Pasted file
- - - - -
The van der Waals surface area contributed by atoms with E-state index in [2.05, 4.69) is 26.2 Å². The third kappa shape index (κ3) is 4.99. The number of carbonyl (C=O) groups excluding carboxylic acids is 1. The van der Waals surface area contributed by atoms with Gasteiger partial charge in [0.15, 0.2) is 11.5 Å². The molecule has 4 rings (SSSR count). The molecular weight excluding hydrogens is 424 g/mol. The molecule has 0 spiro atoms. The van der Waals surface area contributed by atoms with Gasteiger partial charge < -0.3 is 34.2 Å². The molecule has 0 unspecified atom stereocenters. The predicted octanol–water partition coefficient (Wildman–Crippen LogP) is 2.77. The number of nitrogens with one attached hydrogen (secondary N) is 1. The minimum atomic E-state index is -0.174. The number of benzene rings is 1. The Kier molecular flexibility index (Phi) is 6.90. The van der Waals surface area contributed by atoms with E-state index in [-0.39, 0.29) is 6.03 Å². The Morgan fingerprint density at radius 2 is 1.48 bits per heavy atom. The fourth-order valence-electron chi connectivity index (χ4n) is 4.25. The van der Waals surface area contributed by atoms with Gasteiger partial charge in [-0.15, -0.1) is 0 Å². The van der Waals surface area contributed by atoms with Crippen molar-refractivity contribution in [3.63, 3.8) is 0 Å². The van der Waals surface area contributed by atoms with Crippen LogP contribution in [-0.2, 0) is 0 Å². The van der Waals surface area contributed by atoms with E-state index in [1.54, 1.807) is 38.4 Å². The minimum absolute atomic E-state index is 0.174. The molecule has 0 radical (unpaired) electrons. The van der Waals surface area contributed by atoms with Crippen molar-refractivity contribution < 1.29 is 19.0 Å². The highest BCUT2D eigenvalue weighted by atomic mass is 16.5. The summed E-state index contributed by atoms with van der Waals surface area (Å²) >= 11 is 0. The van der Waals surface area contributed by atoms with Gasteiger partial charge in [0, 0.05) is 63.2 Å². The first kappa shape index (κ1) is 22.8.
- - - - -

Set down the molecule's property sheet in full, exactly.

The van der Waals surface area contributed by atoms with E-state index in [2.05, 4.69) is 26.2 Å². The third kappa shape index (κ3) is 4.99. The number of carbonyl (C=O) groups excluding carboxylic acids is 1. The van der Waals surface area contributed by atoms with Gasteiger partial charge in [0.15, 0.2) is 11.5 Å². The molecule has 4 rings (SSSR count). The molecular weight excluding hydrogens is 424 g/mol. The molecule has 0 spiro atoms. The van der Waals surface area contributed by atoms with Gasteiger partial charge < -0.3 is 34.2 Å². The molecule has 0 unspecified atom stereocenters. The predicted octanol–water partition coefficient (Wildman–Crippen LogP) is 2.77. The number of nitrogens with one attached hydrogen (secondary N) is 1. The minimum atomic E-state index is -0.174. The number of benzene rings is 1. The Kier molecular flexibility index (Phi) is 6.90. The van der Waals surface area contributed by atoms with E-state index in [-0.39, 0.29) is 6.03 Å². The Morgan fingerprint density at radius 2 is 1.48 bits per heavy atom. The fourth-order valence-electron chi connectivity index (χ4n) is 4.25. The van der Waals surface area contributed by atoms with Gasteiger partial charge in [-0.15, -0.1) is 0 Å². The van der Waals surface area contributed by atoms with Crippen molar-refractivity contribution in [3.63, 3.8) is 0 Å². The van der Waals surface area contributed by atoms with Crippen LogP contribution in [-0.2, 0) is 0 Å². The van der Waals surface area contributed by atoms with E-state index in [1.54, 1.807) is 38.4 Å². The minimum absolute atomic E-state index is 0.174. The molecule has 0 radical (unpaired) electrons. The van der Waals surface area contributed by atoms with Crippen molar-refractivity contribution < 1.29 is 19.0 Å². The highest BCUT2D eigenvalue weighted by atomic mass is 16.5. The summed E-state index contributed by atoms with van der Waals surface area (Å²) >= 11 is 0. The van der Waals surface area contributed by atoms with Gasteiger partial charge in [0, 0.05) is 63.2 Å². The first kappa shape index (κ1) is 22.8.